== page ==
Sunday, October 16, 2011
I have just finished a run-through of "La Vie En Rose," the filmed biographical portrayal of Edith Piaf, as performed by Marion Cotillard.
In brief, Ms. Piaf's short life was not at all a happy one, though it was long on adventure, discovery, improbable twists and creativity.
The French love this film, which despite being created in the French Language, saw Ms. Cotillard win the 2007 Best Actress Academy Award for her performance. (She bested Cate Blanchett as Elizabeth, among others.)
My comment here is brief. What fascinated me is how Ms. Cotillard studied for her leading role in the film. She spent many hours reviewing historical information and documentary footage concerning Ms. Piaf.
However, she emphasizes that she never attempted to imitate Ms. Piaf's voice, gestures or mannerisms. Rather, she immersed herself in understanding who Ms. Piaf was....
The consequence? Critic after critic remarked that she had captured the very spirit of Edith Piaf.
The immediate lesson? Comprehension trumps imitation.
Once having seen it, you will not be able to forget this film. It burrows into deep places, and thus lingers afterwards.
The broader life lesson?
Don't plan a life based on "what" or "how" you want your life to be. Focus on who you want to be. The rest will follow.
Tuesday, October 11, 2011
My recent comment on Business Insider (I was responding to a statement by a reader, "Nobody knows what is really going on"):
As to knowing what is going on, it's pretty obvious.
The central planners have interfered in the marketplace and destroyed the currency and the economy.
The only way we can get good numbers is to torture the data and pretend that inflation doesn't exist. Thus we can now call negative numbers positive numbers, and lots of numbers ARE positive IF (and only if) the Shadowstats (real) inflation numbers are disregarded.
However, the over-riding facts of high unemployment, record public and private debt, absence of capital investment, etc., make clear that we are reliving a high tech version of the 1930s.
The gold price of course is a direct indicator of the destruction of the economy by our political leaders and government agencies.
I'd rather have an economy that works, but that is not where we are. It can only repair itself when the real damage is priced into everything, which will hurt a lot of people (and already has).
On the upside, the central planners will be in broad disfavour, and those who exploit their shareholders will be out of a job.
I live for the day.....
NOTE: In case you didn't know, San Jose, California is functionally bankrupt. It's one of the richest cities in the world - and it still can't meet its obligations. 2000 city workers have been let go, and obligations are still soaring - they will almost double by 2014, with no corresponding increase in revenues. Read about it here.
This is, unfortunately, the value destruction process at work. It hurts people.
We need to get out of the way and let markets start creating value again - without central planning!
Is this too anecdotal for you? Here are 100 US economic facts to feed your mind.
Wednesday, October 05, 2011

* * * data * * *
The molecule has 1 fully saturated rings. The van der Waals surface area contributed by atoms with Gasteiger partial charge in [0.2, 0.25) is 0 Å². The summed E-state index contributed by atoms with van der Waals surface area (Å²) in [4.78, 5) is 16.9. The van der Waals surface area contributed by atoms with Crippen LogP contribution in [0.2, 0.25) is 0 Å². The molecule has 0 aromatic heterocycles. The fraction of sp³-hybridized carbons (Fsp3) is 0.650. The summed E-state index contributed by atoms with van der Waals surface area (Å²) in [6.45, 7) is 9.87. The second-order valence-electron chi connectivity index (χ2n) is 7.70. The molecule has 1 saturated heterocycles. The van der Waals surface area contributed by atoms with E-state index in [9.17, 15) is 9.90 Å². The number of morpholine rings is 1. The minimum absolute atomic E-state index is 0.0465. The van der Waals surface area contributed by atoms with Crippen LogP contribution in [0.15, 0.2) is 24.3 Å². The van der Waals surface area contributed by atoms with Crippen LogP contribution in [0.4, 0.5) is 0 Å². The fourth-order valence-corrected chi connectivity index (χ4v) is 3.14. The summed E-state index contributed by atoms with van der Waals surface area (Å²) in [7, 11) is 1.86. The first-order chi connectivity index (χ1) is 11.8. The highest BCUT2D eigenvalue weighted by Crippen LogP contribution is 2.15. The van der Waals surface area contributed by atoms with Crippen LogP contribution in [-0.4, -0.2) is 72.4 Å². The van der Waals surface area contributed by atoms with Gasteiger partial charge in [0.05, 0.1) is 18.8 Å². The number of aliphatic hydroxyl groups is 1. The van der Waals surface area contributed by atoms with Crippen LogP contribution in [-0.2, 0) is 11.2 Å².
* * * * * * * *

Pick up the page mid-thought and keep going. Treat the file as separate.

Unless this is worse than I think, the Canadian gold and silver miners have put in a double bottom against the gold price.
Both charts show the indices divided by the rising price of gold. This particular metric seems to have fallen far enough to satisfy most technical analysts!
The Canadian Venture Index divided by the gold price (exact double bottom?):
The S&P/TSX Global Gold Index divided by the price of gold (pretty much the same thing):
Of course, it can always get worse, but I can't think of any real reasons why this sector should continue to underperform in the current crisis-focused macro environment.
Onwards and upwards, my friend....
Sunday, October 02, 2011
Forget Greece, Forget Europe, Forget the US - This Week's Story is China & the Declining Copper Price
Thanks to Bruce Krasting and the Business Insider for this story.
Mr. Krasting reports: "Entities in China have been using copper warehouse stocks as collateral for financing all manner of things for the past two years (L/C backed financing)."
I was driving today and listened to the financial news on Sirius (it's a great service).
Here's what's happening. The declining copper price is pressuring a multitude of financial deals in China - and forcing selling in the base metal (it's no longer working as collateral).
Another piece on the news today: Chinese project developers are failing to meet payments on newly-ordered equipment. Just caught this on the radio, and the story is hard to track online.... I think this is meaningful information.
This is early-breaking stuff, but the collapsing copper price is a shot across the bow. It's linked to the late-day collapse in North American equities today.
China will soon be the world's largest economy in purchasing power parity terms.
The Chinese central bank has been tightening (raising interest rates) for 2-/12 years.
The Shanghai index has been falling for four years:
Figure it out. Greece is small stuff, as are the PIIGS. The US financial crisis has been well-described. But, until now, China has been "bullet proof." However, the collapse in copper will tip a few more dominoes in China. It looks like a big story from here.
My guess, this is bearish for most all asset classes for now, including gold and silver (people and financial entities under pressure will be forced to sell to meet obligations, particularly as the copper collateral system is failing. Longer term, gold and silver will remain a preferred asset class - in a sharply narrowing field!
For the first time in a long time, we have a "Made-in-China" problem on our hands.
We had better get used to it. This is likely to become THE BIG STORY by the end of this year....